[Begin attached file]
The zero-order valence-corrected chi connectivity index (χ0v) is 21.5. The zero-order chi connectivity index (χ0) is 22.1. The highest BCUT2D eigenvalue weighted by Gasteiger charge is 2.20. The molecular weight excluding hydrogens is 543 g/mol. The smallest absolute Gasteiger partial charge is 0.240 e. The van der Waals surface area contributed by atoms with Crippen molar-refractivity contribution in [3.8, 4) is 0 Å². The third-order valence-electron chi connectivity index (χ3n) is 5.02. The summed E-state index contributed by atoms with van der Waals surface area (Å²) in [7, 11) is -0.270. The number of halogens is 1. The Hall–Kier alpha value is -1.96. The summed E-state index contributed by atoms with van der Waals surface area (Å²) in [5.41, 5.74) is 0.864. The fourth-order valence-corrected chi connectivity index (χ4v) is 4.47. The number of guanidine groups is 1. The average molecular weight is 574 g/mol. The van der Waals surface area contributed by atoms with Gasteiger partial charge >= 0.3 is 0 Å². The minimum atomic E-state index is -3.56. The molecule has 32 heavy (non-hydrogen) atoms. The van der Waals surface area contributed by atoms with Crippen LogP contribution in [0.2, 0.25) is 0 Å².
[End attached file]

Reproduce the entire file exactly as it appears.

The zero-order valence-corrected chi connectivity index (χ0v) is 21.5. The zero-order chi connectivity index (χ0) is 22.1. The highest BCUT2D eigenvalue weighted by Gasteiger charge is 2.20. The molecular weight excluding hydrogens is 543 g/mol. The smallest absolute Gasteiger partial charge is 0.240 e. The van der Waals surface area contributed by atoms with Crippen molar-refractivity contribution in [3.8, 4) is 0 Å². The third-order valence-electron chi connectivity index (χ3n) is 5.02. The summed E-state index contributed by atoms with van der Waals surface area (Å²) in [7, 11) is -0.270. The number of halogens is 1. The Hall–Kier alpha value is -1.96. The summed E-state index contributed by atoms with van der Waals surface area (Å²) in [5.41, 5.74) is 0.864. The fourth-order valence-corrected chi connectivity index (χ4v) is 4.47. The number of guanidine groups is 1. The average molecular weight is 574 g/mol. The van der Waals surface area contributed by atoms with Gasteiger partial charge >= 0.3 is 0 Å². The minimum atomic E-state index is -3.56. The molecule has 32 heavy (non-hydrogen) atoms. The van der Waals surface area contributed by atoms with Crippen LogP contribution in [0.2, 0.25) is 0 Å².